Though a Californian by birth, Chef Russell Jackson has been setting New York City’s culinary world on fire since 2012. A former contestant on “The Next Food Network Star” and the Head Chef of “Reverence” in Harlem, Jackson prioritizes seasonality and intimacy in everything he does. Most recently, he’s been serving as a key member of the COVID task force at the Aspen Institute, where he’s advocated for community food relief and met with the White House team.
To learn more about Chef Jackson’s unique approach to cooking and service, including his thoughts on everything from spring garlic to inequality in restaurant supply chains, check out our interview with him below!
What, for you, is the magic of food?
There’s something that’s so inherently wonderful about food and dining and cooking and the impact it has on people’s lives. Through the process of growing up and cooking and coming to that greater realization... it's difficult to answer because I think it’s multi-faceted, it’s hard to put it into a succinct way. But this is who I am, and this is what I do.
What ingredient will always sell you on a dish?
Because I’m trained as a California-style chef, I eat with the seasons and prioritize quality. Some of my favorite ingredients, like peanut butter or foie gras, I may not be able to eat all the time. I start with what we are growing, what’s in the backyard — what can we do with what we have? I love spring garlic, and I go through 10 pounds a week, but I’m not a winter garlic fan. In October it’s all about chilies, in December it’s all about citrus. It’s how I was raised. If I’m cooking it, I’m inspired by it.
Do you have a favorite meal memory?
The most impactful moment in my culinary career was the very first time I got to feed [my son] Kingston in the restaurant. It was an absolute full circle moment.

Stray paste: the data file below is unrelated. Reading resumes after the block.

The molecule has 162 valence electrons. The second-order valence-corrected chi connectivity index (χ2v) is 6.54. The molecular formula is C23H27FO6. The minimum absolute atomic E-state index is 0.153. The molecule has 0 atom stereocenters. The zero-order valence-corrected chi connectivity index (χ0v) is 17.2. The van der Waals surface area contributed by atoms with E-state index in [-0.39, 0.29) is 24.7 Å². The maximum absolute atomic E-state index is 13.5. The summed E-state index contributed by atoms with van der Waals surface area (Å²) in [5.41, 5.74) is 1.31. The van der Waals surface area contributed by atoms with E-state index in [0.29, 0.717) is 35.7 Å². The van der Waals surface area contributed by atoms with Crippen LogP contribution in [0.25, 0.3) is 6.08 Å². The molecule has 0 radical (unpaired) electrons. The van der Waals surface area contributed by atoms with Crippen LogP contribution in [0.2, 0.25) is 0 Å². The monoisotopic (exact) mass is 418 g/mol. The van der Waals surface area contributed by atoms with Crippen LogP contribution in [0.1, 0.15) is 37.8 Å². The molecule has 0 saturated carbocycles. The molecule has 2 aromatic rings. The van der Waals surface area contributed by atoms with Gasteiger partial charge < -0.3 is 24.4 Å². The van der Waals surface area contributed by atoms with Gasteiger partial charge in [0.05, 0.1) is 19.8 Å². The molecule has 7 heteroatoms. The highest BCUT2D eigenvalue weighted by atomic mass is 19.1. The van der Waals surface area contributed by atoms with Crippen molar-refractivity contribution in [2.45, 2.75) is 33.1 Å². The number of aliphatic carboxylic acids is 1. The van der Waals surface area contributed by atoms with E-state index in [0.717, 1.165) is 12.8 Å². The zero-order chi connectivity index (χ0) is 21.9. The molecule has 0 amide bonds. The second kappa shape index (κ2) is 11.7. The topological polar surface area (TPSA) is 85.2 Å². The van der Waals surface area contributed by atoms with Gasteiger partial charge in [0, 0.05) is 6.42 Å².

How can folks use food to do good?
I think it’s important to consider things like the harsh realities of food sourcing and the inequality along the supply chains, and to understand the quality of those products.
Responsible sourcing costs me more money, and in turn it’s going to cost my guests more money. But it's the cost needed to get quality ingredients, to pay my staff a living wage, to have room for conversations in our restaurant about savings, healthcare, and investments.
We have choices to make as a public and must demand better. It’s a human right to not be abused by the systems that we create. From the investor to the management to the ownership, everyone needs to do their part.
And lastly... if your bodega named a sandwich after you, what would it be called and what would it be?
There’s a sandwich that I created in 2011 at my restaurant in San Francisco that I would eat every single day. It included all my favorite ingredients. It was “The Elvis” — triple-decker peanut butter and jelly, foie gras, and bacon sandwich, with homemade peanut butter that we used to grind up at the restaurant, huckleberry jelly, big slabs of foie gras, thick slabs of Iberian bacon.